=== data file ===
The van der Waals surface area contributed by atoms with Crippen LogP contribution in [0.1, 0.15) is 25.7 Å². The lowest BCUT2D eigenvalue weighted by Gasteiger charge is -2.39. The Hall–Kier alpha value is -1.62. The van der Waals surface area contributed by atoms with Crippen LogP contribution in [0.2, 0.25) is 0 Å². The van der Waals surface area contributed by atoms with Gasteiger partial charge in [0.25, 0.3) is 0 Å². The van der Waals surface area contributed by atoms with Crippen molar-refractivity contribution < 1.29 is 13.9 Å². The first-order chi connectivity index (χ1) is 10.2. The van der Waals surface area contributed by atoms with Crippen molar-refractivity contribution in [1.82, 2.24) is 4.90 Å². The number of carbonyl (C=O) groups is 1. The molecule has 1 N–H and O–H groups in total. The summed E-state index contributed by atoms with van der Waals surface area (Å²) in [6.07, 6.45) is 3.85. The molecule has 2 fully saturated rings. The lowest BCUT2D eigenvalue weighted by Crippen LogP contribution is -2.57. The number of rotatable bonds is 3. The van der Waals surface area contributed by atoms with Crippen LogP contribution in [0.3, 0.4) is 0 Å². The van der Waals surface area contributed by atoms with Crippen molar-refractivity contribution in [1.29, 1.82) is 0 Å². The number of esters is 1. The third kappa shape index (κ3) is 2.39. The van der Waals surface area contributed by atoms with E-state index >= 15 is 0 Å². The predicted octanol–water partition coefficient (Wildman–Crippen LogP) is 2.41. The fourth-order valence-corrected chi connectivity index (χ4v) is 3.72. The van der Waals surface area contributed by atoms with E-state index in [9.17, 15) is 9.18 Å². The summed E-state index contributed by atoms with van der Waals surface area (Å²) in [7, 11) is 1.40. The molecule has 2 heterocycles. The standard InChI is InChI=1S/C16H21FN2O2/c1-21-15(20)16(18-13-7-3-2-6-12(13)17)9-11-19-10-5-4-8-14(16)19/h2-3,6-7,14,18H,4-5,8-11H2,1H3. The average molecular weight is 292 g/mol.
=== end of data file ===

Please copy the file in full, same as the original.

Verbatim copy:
The van der Waals surface area contributed by atoms with Crippen LogP contribution in [0.1, 0.15) is 25.7 Å². The lowest BCUT2D eigenvalue weighted by Gasteiger charge is -2.39. The Hall–Kier alpha value is -1.62. The van der Waals surface area contributed by atoms with Crippen LogP contribution in [0.2, 0.25) is 0 Å². The van der Waals surface area contributed by atoms with Gasteiger partial charge in [0.25, 0.3) is 0 Å². The van der Waals surface area contributed by atoms with Crippen molar-refractivity contribution < 1.29 is 13.9 Å². The first-order chi connectivity index (χ1) is 10.2. The van der Waals surface area contributed by atoms with Crippen molar-refractivity contribution in [1.82, 2.24) is 4.90 Å². The number of carbonyl (C=O) groups is 1. The molecule has 1 N–H and O–H groups in total. The summed E-state index contributed by atoms with van der Waals surface area (Å²) in [6.07, 6.45) is 3.85. The molecule has 2 fully saturated rings. The lowest BCUT2D eigenvalue weighted by Crippen LogP contribution is -2.57. The number of rotatable bonds is 3. The van der Waals surface area contributed by atoms with Crippen LogP contribution in [0.3, 0.4) is 0 Å². The van der Waals surface area contributed by atoms with Crippen molar-refractivity contribution in [1.29, 1.82) is 0 Å². The number of esters is 1. The third kappa shape index (κ3) is 2.39. The van der Waals surface area contributed by atoms with E-state index >= 15 is 0 Å². The predicted octanol–water partition coefficient (Wildman–Crippen LogP) is 2.41. The fourth-order valence-corrected chi connectivity index (χ4v) is 3.72. The van der Waals surface area contributed by atoms with E-state index in [9.17, 15) is 9.18 Å². The summed E-state index contributed by atoms with van der Waals surface area (Å²) in [7, 11) is 1.40. The molecule has 2 heterocycles. The standard InChI is InChI=1S/C16H21FN2O2/c1-21-15(20)16(18-13-7-3-2-6-12(13)17)9-11-19-10-5-4-8-14(16)19/h2-3,6-7,14,18H,4-5,8-11H2,1H3. The average molecular weight is 292 g/mol.